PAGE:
Further issues can arise where the procedural and timeline specifications for expert determination set down in the SPA are insufficient, imprecise or inappropriate for the dispute in question. This can lead to the process becoming bogged down by disputes over the selection of the expert, whether (and if so, how much) disclosure should be given by the parties, among others. Parties on the wrong side of an expert determination will often use these disputes later as a means of challenging the expert’s determination on the basis of procedural unfairness. This might be because the expert determination provisions contained flawed specifications on the representations each party was entitled to make (or perhaps did not specify this at all), or because, at a more fundamental level, expert determination cannot guarantee due process or a full and final determination of a disputed issue.
Parties seeking to delay the process once a dispute has arisen may also employ ‘guerrilla tactics’, for example by commencing arbitration or litigation in parallel on related grounds to ‘torpedo’ the expert determination. Unlike an arbitral award or a court judgement, expert determination is merely a contractual process agreed to by the parties, with no res judicata effect. As a result, a court or tribunal is not bound to defer jurisdiction in the way it might under private international law rules to a parallel arbitration or litigation. The party seeking to pursue expert determination will, in these circumstances, have no guarantee that it will not need to relitigate the disputed issue – entirely or partially – before an arbitral tribunal or a court.
Similarly, a dissatisfied party may seek to frustrate the expert determination by refusing to abide by the expert’s findings. The expert’s findings only have force through the parties’ contractual agreement to follow the process. If a party refuses to follow that process, the other party’s remedy is for breach of contract which – once again – will require the parties to resort to the general dispute resolution clause in the SPA. In doing so, the dissatisfied party may raise arguments that the issue determined fell outside the expert’s remit, as well as questioning whether the court or tribunal can review the expert’s substantive findings and, if so, what level of scrutiny should be employed (i.e., whether the expert’s findings should be entirely or partially disregarded). In this respect, an arbitrator or judge will not necessarily be bound by the expert’s findings.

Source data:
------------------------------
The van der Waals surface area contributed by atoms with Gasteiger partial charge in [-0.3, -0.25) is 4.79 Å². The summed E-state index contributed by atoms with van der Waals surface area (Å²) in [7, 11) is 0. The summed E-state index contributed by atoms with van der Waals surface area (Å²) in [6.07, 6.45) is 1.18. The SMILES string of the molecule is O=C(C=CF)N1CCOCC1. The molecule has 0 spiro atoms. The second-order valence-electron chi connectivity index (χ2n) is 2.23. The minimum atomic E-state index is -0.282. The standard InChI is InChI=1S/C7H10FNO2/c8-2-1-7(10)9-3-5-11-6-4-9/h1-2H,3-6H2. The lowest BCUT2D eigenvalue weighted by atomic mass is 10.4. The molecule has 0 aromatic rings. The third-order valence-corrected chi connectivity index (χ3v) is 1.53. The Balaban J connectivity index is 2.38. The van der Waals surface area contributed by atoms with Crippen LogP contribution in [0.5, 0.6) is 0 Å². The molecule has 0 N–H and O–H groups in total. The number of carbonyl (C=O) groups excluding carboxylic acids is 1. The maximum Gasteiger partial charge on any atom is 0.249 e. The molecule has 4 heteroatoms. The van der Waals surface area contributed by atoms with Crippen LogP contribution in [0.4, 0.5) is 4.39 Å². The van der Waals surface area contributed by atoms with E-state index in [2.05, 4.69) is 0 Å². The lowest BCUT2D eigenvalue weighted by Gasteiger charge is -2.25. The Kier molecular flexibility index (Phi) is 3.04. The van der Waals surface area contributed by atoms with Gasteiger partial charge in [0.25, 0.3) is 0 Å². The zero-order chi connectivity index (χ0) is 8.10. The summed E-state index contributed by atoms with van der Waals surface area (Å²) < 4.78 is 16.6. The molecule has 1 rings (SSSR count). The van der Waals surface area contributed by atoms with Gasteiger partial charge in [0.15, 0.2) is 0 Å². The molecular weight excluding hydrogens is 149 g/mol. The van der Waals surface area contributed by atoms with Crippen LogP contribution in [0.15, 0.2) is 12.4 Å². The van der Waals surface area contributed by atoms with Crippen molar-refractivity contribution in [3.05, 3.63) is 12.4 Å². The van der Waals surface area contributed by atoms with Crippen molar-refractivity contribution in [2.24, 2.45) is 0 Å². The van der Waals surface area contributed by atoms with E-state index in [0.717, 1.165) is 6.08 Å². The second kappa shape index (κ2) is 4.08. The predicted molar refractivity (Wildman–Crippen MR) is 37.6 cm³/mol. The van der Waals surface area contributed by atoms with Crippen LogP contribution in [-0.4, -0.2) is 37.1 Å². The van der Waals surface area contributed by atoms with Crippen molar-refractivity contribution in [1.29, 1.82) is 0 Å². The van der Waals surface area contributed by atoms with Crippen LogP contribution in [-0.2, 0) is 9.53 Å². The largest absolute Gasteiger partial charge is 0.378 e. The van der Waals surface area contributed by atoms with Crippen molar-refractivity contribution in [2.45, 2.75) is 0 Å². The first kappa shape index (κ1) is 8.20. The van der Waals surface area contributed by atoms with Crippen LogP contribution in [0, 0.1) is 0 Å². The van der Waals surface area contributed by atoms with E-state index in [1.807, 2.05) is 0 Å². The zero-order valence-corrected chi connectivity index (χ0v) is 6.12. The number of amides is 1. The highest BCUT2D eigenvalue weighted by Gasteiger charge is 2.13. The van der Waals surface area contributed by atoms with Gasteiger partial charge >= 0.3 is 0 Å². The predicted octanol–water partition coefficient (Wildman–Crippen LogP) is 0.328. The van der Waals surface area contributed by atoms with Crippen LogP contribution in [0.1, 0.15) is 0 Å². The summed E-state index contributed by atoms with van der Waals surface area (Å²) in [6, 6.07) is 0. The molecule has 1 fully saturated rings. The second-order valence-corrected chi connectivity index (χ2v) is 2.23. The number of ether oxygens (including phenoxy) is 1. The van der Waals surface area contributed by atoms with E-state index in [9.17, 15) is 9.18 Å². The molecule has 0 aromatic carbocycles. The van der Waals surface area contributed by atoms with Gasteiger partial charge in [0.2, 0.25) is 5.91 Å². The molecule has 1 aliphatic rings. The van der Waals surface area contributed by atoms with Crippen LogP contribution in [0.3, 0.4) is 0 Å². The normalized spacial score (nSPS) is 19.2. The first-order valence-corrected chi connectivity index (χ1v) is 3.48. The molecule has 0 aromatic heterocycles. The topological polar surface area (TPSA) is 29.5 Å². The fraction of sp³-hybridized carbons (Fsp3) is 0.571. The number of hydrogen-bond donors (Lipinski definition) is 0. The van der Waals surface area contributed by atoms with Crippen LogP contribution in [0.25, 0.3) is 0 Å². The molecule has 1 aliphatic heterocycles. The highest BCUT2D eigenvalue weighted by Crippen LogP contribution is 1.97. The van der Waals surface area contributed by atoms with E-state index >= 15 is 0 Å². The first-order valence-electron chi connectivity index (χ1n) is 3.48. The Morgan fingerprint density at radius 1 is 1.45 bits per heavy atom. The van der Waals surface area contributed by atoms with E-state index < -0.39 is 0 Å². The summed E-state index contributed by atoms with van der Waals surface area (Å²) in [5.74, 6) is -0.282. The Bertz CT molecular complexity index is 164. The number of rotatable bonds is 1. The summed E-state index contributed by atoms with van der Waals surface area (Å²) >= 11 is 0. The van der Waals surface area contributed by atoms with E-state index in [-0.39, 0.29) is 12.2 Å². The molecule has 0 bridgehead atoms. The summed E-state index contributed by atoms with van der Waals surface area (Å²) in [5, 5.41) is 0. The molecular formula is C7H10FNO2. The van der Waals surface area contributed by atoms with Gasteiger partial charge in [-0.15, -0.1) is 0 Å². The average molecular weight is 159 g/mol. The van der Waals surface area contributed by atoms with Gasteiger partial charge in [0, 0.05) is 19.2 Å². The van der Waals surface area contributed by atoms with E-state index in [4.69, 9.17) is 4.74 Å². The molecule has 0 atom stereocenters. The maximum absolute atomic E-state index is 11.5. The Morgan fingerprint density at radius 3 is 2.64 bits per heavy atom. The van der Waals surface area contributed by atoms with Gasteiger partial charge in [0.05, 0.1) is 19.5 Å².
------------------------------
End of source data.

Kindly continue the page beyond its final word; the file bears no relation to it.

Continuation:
While less common, parties do sometimes also agree to a general court resolution clause with a provision for arbitration in respect of certain aspects of the agreement. The most common reason for this is that a line of English cases suggests that, where the parties have provided in their contract that they will negotiate some further aspect of their relationship (a typical form being ‘the parties shall negotiate in good faith to …’) that will be treated under English law as an ‘agreement to agree’, which an English court cannot enforce but an arbitration tribunal potentially can.
While the English courts’ position on ‘agreements to agree’ has softened in recent years, issue-specific arbitration clauses to ‘save’ potentially problematic ‘agreements to agree’ remain relatively prevalent. This type of split arrangement often causes problems on the scope of the arbitration tribunal’s jurisdiction. It is not uncommon to see English court rulings sending an issue to arbitration on the basis of competence-competence only for the tribunal’s award, once rendered, to be challenged back before the English court on the basis that the tribunal exceeded its jurisdiction.